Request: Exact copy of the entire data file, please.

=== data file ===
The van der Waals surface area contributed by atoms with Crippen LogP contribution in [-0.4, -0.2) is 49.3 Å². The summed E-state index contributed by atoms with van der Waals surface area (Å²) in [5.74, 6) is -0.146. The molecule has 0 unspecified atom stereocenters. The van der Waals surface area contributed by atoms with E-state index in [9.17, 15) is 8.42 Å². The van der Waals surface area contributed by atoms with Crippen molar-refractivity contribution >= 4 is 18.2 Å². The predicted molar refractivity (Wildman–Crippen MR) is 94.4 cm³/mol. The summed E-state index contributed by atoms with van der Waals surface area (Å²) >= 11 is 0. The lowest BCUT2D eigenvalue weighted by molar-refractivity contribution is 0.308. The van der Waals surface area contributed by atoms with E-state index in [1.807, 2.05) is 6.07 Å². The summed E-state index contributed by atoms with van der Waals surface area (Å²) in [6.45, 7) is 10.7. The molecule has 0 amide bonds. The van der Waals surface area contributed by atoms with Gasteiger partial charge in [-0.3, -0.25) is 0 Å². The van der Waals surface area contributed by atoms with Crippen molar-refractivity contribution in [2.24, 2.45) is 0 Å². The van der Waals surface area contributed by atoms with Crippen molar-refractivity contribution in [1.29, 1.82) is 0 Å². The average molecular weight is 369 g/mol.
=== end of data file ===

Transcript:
The van der Waals surface area contributed by atoms with Crippen LogP contribution in [-0.4, -0.2) is 49.3 Å². The summed E-state index contributed by atoms with van der Waals surface area (Å²) in [5.74, 6) is -0.146. The molecule has 0 unspecified atom stereocenters. The van der Waals surface area contributed by atoms with E-state index in [9.17, 15) is 8.42 Å². The van der Waals surface area contributed by atoms with Crippen molar-refractivity contribution >= 4 is 18.2 Å². The predicted molar refractivity (Wildman–Crippen MR) is 94.4 cm³/mol. The summed E-state index contributed by atoms with van der Waals surface area (Å²) >= 11 is 0. The lowest BCUT2D eigenvalue weighted by molar-refractivity contribution is 0.308. The van der Waals surface area contributed by atoms with E-state index in [1.807, 2.05) is 6.07 Å². The summed E-state index contributed by atoms with van der Waals surface area (Å²) in [6.45, 7) is 10.7. The molecule has 0 amide bonds. The van der Waals surface area contributed by atoms with Gasteiger partial charge in [-0.3, -0.25) is 0 Å². The van der Waals surface area contributed by atoms with Crippen molar-refractivity contribution in [2.24, 2.45) is 0 Å². The van der Waals surface area contributed by atoms with Crippen molar-refractivity contribution in [1.29, 1.82) is 0 Å². The average molecular weight is 369 g/mol.